Get ready for the next big emerging market opportunity: Saudi Arabia.
The oil giant is set to open its stock market to direct foreign investment for the first time, giving outsiders access to the biggest bourse in the region.
The Saudi market -- worth an estimated $530 billion -- is more than double the size of the Tel Aviv stock exchange in Israel.
Full market opening is still some way off but investors are already salivating at the prospect after the Saudi government gave regulators the green light.
"This is a deeply liquid market with lots of sectors to play around with," said Saleem Khokhar, head of equities at the National Bank of Abu Dhabi's asset management group. "It trades $2-3 billion a day, so you can expect a lot of volume coming through from overseas."
Saudi Arabia's Capital Market Authority will begin opening up the market in the first half of 2015.
Direct investment is currently limited to citizens of Saudi Arabia and five neighboring Gulf states.
The move by Saudi Arabia could help diversify its economy and allow it to join the league of major emerging market players such as India and Brazil.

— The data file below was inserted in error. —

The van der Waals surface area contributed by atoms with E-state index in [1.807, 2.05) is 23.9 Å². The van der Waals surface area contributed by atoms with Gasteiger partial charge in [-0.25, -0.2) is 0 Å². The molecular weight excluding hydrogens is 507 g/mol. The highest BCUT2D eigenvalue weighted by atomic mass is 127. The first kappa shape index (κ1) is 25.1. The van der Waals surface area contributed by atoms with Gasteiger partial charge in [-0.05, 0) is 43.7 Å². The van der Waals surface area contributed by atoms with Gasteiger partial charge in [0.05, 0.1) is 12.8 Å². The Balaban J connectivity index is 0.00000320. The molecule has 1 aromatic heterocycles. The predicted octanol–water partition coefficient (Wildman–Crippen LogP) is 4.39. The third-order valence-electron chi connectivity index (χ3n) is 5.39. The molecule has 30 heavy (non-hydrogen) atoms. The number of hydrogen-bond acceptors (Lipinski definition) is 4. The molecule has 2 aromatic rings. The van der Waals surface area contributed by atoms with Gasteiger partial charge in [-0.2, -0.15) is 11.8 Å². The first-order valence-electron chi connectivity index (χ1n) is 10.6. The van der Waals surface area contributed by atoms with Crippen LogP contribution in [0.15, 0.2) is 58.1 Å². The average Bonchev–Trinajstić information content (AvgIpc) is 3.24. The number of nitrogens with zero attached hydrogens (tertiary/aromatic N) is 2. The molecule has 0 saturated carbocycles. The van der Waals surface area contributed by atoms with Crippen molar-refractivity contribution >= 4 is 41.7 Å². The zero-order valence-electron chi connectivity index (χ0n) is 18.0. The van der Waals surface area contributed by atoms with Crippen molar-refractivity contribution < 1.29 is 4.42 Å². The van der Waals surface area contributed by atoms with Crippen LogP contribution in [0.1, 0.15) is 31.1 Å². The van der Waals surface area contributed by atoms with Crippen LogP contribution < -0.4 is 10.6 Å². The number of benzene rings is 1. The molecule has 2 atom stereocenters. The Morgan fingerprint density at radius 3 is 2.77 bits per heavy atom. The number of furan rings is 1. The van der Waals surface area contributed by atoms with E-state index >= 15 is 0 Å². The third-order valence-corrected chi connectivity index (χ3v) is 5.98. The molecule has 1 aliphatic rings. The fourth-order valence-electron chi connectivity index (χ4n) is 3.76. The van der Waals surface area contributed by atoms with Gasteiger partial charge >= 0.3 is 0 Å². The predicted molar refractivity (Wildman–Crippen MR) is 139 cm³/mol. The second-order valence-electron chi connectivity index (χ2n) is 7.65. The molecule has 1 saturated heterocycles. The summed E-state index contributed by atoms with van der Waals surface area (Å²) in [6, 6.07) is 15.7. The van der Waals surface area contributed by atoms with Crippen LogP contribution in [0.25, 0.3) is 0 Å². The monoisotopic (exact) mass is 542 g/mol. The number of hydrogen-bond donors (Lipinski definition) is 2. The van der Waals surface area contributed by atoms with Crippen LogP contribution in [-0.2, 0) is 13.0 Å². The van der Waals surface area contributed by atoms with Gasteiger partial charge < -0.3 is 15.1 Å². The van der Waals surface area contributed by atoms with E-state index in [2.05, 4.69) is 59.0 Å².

Last month, Qatar and the United Arab Emirates were upgraded to emerging market status by index compiler MSCI, allowing them to tap a capital pool worth about $1.5 trillion worldwide.
An MSCI spokesman told CNNMoney the Saudi announcement was encouraging but the country's classification would depend on how it opens up to foreigners.
"We've seen in the past that when markets open up, they open up gradually," said Rami Sidani, head of frontier markets investments at Schroders, noting that various regulations have to be put in place over the coming months.
The benchmark Tadawul All Share Index has surged by just over 17% since the start of the year. It has more than 150 companies operating in sectors including construction, insurance, energy and banking.
The index jumped by nearly 3% after the government announced its market liberalization plan.
"This will certainly put the region back on international investors' radar and is likely to be transformative for regional equities," said Bassel Khatoun, head of Middle East equities at Franklin Templeton Investments.